Genomic analysis

Blood samples were obtained from the participants fulfilling the criteria mentioned above with informed consent, DNA samples were extracted, and B-cell lymphoblast cell lines were established. Genomic DNA was subjected to enrichment of exonic sequences using Agilent SureSelect (Agilent Technologies, Santa Clara, CA, USA). Massively parallel sequencing (100-base pair paired-end reads) was performed using NGS (Hiseq2500; Illumina, San Diego, CA, USA). The sequences were aligned to the reference genome (GRCh37/hg19) using the Burrows-Wheeler Aligner or NovoAlign. Removal of potential polymerase chain reaction duplicates, recalibration of base quality values, local realignment, and variation calls were performed using SAMtools, Picard, and GATK with default parameter settings for alignment of raw reads and detection of single-nucleotide variants and short insertion/deletion variants. These variants were annotated using ANNOVAR ( together with RefSeq (, 1000 Genomes Project Database (, dbSNP135 (, gnomAD (, and in-house databases.

Data sharing

A data-sharing platform, IRUD Exchange, was designed by incorporating the Patient Archive system [12] that complies with HPO and can be linked with the MME. The architecture of the IRUD Exchange allows IRUD researchers to conduct similarity searches using pattern-matching algorithms as a powerful tool to address ‘N-of-1’ problems of rare diseases. The IRUD Exchange also facilitates the registration of HPO-based phenotypes by adopting a user-friendly interface that automatically translates clinical summaries written in Japanese into English and highlights relevant HPO terms.

Central ethics committee

Initially, the IRUD-P started with approval from the individual institutional ethics committee. Subsequently, a central ethics committee (CEC) was established in IRUD-A as one of the leading model projects in AMED to facilitate the ethical review process in multi-institutional large-scale collaborative research. All but one of the individual institutional ethical committees in IRUD-A delegated the reviewing process to the CEC. The delegation process had been further promoted upon the integration of IRUD-A and IRUD-P.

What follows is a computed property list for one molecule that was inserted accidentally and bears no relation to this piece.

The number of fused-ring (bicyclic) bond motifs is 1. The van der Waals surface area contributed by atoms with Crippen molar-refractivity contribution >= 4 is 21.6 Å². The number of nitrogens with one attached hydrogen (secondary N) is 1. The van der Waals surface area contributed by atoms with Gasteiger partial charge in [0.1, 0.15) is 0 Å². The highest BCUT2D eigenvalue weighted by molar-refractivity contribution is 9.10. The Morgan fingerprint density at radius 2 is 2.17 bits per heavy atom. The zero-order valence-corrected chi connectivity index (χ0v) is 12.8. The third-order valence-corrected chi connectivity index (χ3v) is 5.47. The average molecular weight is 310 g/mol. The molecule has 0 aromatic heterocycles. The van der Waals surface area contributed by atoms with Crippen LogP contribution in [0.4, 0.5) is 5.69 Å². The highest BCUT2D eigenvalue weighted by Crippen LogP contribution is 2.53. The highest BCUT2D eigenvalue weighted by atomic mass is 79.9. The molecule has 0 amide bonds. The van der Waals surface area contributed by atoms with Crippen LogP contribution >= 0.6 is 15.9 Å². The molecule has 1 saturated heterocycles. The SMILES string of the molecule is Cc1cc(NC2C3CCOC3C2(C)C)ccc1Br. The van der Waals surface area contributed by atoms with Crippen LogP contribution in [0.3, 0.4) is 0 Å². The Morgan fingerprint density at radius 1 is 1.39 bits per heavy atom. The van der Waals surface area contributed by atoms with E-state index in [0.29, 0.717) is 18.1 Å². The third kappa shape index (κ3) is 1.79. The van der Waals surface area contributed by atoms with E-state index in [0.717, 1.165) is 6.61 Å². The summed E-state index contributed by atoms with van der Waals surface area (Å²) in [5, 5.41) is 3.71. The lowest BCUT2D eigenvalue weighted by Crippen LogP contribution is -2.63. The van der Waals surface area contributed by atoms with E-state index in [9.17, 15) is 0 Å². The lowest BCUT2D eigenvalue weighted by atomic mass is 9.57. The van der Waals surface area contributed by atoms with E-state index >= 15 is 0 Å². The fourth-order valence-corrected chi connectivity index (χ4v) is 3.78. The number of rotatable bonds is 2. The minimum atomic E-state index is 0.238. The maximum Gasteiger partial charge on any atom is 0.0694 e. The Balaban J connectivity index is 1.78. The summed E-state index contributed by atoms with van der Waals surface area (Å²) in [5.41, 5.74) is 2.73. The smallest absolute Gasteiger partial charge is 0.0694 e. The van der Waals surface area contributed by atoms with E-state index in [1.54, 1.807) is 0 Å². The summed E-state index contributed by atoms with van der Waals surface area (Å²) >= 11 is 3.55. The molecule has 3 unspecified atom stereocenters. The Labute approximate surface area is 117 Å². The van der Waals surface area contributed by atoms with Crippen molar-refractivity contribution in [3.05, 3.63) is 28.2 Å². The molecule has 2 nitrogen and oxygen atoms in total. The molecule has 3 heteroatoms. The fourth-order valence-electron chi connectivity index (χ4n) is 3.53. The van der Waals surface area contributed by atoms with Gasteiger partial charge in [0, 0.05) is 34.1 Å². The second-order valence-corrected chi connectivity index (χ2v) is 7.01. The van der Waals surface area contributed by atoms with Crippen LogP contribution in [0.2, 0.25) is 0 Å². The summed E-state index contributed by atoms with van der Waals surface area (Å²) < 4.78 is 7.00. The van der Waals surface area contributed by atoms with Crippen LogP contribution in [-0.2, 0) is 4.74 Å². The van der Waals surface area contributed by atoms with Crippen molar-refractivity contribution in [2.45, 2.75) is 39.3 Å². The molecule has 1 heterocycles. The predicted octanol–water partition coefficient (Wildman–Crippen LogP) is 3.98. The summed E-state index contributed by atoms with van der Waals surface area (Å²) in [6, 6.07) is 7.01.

A unified research protocol for IRUD was reviewed and approved by the CEC. The ethics committee of individual institutions delegated the review process to the CEC, where approval of the protocol allowed each institute to initiate IRUD research based on the unified protocol. Amendment of the unified protocol, such as authentication of newly participating institutes, is accomplished in a one-step review process as an entire IRUD project. This study was approved by the CEC at Tohoku University on February 20, 2018 (CEC No. 2017-2-303).


IRUD diagnostic and research system

The most important achievement of IRUD is establishment of a unified all-Japan diagnostic and research system for rare and undiagnosed diseases covering entire geographic areas and clinical specialty/subspecialty fields. The IRUD system consists of three pillars: IRUD diagnostic coordination, analysis centers (IRUD-ACs), and a data center (IRUD-DC). IRUD diagnostic coordination consists of clinical centers (IRUD-CLs) and clinical specialty subgroups (IRUD-CSSs). In addition, the IRUD coordinating center (IRUD-CC) manages the entire IRUD system and temporarily operates the IRUD Resource Center (IRUD-RC) (Fig. 1).